Rendering basics in React

November 19, 2020

In this short post I will describe what I learned recently about rendering elements in React.

How to render in React

Rendering in React is done using a ReactDOM.render() method:

ReactDOM.render(element, container[, callback])

The first argument is an element that we want to be rendered. Second argument is the DOM node in which we want it to be rendered. A third optional argument is a callback function that will get executed when the element is rendered or updated.

Let’s see an example:

ReactDOM.render(<h1>Greetings</h1>, document.getElementById(`root`), () =>
  console.log("Rendered or updated")

This will render <h1>Greetings</h1> element within the root DOM node and log Rendered or updated to the console when the rendering is done.

Calling ReactDOM.render() method tells React that we want it to manage the rendering in given DOM node. Typically in React there is one root node in which we render all UI.


Updating of the rendered content is where the magic starts. When the ReactDOM.render() is called for the first time, any DOM elements that were within the container node will be removed. But when we call this method again for this container, the elements will not be removed. Instead, React will perform a diffing operation to check what exactly changed, and will update only these specific parts od DOM. To show the implications of such behaviour, let’s compare it with updating via standard Web API:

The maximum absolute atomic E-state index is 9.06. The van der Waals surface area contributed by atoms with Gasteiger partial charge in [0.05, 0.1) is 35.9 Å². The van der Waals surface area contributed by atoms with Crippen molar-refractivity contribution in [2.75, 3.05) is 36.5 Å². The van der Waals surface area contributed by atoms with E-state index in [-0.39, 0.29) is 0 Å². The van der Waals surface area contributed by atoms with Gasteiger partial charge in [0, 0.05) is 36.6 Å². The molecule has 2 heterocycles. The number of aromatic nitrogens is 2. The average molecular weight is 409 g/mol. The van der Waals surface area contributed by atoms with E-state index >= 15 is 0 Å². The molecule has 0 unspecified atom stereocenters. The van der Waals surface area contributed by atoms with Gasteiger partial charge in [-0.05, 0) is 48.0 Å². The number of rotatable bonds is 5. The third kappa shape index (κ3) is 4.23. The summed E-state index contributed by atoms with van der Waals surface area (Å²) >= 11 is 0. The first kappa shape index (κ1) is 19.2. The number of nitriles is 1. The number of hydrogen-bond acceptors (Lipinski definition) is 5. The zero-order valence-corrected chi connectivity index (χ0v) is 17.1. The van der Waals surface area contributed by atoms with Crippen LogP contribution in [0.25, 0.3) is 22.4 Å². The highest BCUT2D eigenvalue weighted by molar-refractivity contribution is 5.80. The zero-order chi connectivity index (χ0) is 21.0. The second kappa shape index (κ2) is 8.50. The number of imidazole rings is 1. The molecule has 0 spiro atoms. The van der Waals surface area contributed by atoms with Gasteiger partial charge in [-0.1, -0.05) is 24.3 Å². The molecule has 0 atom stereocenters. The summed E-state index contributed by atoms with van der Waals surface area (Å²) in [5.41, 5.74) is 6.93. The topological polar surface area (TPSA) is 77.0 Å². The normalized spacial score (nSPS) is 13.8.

const display = () => {
  document.getElementById("root1").innerHTML = `<div>
      <input type="text"/>
      <span>${new Date().toLocaleTimeString()}</span>

      <input type="text" />
      <span>{new Date().toLocaleTimeString()}</span>

setInterval(display, 1000);

Here the display() function will do render the same elements using two different approaches. It will firstly use standard Web API innerHTML method to add a div containing input and a span with the current time value. This will be rendered within root1 container. Then in root2 container, it will render the same elements, but using ReactDOM.render(). Lastly, to update the view we are setting an interval that will invoke the display() method every second. The animation below shows the rendered result:

Animation with rendered code behaviour

This example demonstrates the React magic. As we can see, the first input gets re-rendered every second. The downside for user is that the text entered to input is also lost when the element gets re-rendered. We can also see in the dev-tools that the whole div node is being completely replaced every second.

The second input however retains the entered text. In dev-tools we can see that actually only the span value with the time is being re-rendered. This is because React is updating only what changed, and rest of the elements are not affected.


React way of rendering elements is very convenient. We can simply focus on declaring what we want to see on the UI, and React will take care of the updating part for us.

Written by Marcin Kapica